On the 400th anniversary of the death of the bard, it is entirely fitting that the Washington Ballet should bring Stephen Mills’ Hamlet (2000) to the stage this season, a work which has been well-received through its lifespan although not as often performed as one might think. For it is, to my mind, a wholly successful translation of Shakespeare’s epic tragedy, neither tentative nor yet overly-ambitious, boasting a stylized simplicity and sensibly distilling the sprawling five acts into two, a concentration of high drama in a very powerful hour and forty minutes. This rigorous containment and welcome lack of self-indulgence was reflected in the choice of composer. Philip Glass’ stunning score gives a propulsive character to the whole but also, as Septime Weber pointed out in his opening address, a simplicity upon which dance may be built. The real rather than fictive tragedy of the evening was the absence of a live orchestra. There is no relational dynamic with a mere recording and there were some awkward transitions, not to speak of abrupt terminations of sound at the end of each act. "Tis true, tis pity, and pity ‘tis, tis true."

But otherwise, the company performed with a particularly striking display of character progression in the main roles. Maki Onuki as Ophelia was a case in point. As her plight became more pronounced, she displayed to a nicety the yielding physicality of vulnerability, with a supple spine that could bend any which way and very flexible legs. Her descent into madness, hair in unballetic disarray, was danced with fragile yet manic energy. A very clever piece of theatre overlaid her dying, with three incarnations of herself, as daughter, sister, and lover, dancing with the men in her life, as the real drowning woman appeared suspended over the stage, at the last, a mere body of light as the darkening river carried her away. In the same style, Hamlet’s feigned madness was also conceived as incarnations on stage ; later in Act II, in his madness of anguish, the incarnations seemed to stand in judgment over him. This was all sleekly done. Jonathan Jordan as Hamlet started off as an unsure young man, but then again, he is supposed to be. Still for the sake of the dance, one could have done with more immediate impact. He warmed up into more power of expression. The male pas de quatre with his various selves brilliantly drew together the visual energy of the first act and his soliloquies (how cleverly choreographed) were exercises in self-torment and physical angst – just the sort we’d expect from Shakespeare’s unusually emotional Dane. As he was mostly on stage, we were certainly not suffering a Hamlet without a prince. But an unfortunate costume – dated shirt and pleated trousers that were on the baggy side – meant we missed out completely on the visual of powerful wrists and limbs. The concealment was a loss surely, and, to my mind, entirely inexcusable from the dramatic point of view.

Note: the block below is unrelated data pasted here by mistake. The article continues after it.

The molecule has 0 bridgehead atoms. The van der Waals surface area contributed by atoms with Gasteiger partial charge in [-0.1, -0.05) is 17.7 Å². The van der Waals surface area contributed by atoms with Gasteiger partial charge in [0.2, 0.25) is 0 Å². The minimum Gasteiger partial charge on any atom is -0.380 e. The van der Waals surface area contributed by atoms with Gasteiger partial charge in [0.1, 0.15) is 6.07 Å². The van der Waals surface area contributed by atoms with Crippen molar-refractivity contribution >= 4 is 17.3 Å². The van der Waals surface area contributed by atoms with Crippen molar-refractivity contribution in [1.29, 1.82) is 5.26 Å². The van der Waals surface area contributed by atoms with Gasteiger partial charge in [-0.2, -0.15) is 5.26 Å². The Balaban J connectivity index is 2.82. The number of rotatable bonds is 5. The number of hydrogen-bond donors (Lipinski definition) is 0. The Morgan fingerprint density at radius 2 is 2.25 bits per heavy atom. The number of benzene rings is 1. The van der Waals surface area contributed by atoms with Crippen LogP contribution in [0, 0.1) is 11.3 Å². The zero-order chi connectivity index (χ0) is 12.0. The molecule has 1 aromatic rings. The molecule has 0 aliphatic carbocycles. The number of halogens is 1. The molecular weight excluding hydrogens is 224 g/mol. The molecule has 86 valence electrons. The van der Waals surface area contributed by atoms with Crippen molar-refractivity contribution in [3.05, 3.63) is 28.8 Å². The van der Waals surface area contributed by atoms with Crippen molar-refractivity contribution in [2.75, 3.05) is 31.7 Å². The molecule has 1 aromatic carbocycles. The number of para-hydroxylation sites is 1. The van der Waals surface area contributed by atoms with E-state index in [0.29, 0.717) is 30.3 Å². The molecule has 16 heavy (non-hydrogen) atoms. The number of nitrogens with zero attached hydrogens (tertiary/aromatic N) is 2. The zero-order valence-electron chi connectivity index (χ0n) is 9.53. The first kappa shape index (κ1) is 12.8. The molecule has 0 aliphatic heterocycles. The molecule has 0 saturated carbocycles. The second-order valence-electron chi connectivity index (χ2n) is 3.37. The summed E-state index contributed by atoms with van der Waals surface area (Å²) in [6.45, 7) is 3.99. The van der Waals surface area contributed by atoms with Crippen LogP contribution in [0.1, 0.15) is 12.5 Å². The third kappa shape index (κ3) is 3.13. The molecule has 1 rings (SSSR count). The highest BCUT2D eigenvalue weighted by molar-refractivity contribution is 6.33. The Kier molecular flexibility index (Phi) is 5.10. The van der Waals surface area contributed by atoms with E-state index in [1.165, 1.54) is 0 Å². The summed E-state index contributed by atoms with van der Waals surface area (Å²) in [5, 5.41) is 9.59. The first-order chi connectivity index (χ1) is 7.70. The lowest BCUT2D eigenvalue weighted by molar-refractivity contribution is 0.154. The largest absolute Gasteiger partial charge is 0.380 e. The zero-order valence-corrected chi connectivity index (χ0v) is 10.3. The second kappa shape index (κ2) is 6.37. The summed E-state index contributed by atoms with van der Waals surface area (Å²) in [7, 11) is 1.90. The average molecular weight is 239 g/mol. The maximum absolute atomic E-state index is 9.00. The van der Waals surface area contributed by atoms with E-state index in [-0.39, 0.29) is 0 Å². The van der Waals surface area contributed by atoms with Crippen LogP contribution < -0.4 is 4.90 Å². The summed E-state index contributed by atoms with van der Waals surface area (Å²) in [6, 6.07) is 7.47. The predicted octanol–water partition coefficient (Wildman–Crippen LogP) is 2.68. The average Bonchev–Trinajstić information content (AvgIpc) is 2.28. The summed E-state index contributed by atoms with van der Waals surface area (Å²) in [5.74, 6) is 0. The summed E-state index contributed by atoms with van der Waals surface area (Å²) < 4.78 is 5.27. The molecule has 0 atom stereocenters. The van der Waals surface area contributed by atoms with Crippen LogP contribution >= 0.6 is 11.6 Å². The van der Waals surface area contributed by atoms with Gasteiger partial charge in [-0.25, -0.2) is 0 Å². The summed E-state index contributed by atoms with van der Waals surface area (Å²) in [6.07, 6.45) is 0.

Sona Kharatian expressed the ambivalence of Gertrude, in elegance of line but yet clear physical subservience to her son. The ensemble, kept to a minimum, began by looking a little scrappy in the court scene, as there was a struggle to attain collective pace, but this later improved.

The production, staged by Michelle Martin Piner, with scenic design by Mills and Jeffrey Main, was very fit for purpose. Particularly striking was the opening of Act II with the bier on which lay the dead Ophelia, clad in virginal white, suspended high about the stage against a disarmingly blue background (Act I had been black throughout), and a caste of mourning dressed in black entirely, broken into by the incongruously scarlet-clad Hamlet. Plexi-glass towers presented the action within the action of Act I, especially effective when Claudius (Tamás Krizsa) was enclosed in one, battering against the glass, a symbol of his own imprisonment within his guilty conscience. Fencing is, in effect, ballet with a sword, so Laertes (Corey Landolt) and Hamlet’s pas de deux hostile was good value, and deaths were distributed all round in authentic Shakespearean fashion. I had some queries about the costumes (Christopher McCollum) and a niggling feeling of less than successful effect. Whilst the process of updating the look was entirely in keeping with Mills’ sleek stylization, I do think that character needs to remain intact in the transition. To be brutally frank, Hamlet as the perfect Renaissance ‘courtier, scholar, soldier’, in whatever era’s apparel he appears, simply shouldn’t have looked like a high school kid dressed up for a prom. It didn’t stop irking throughout. In an odd way, it was, after all, Hamlet without a prince.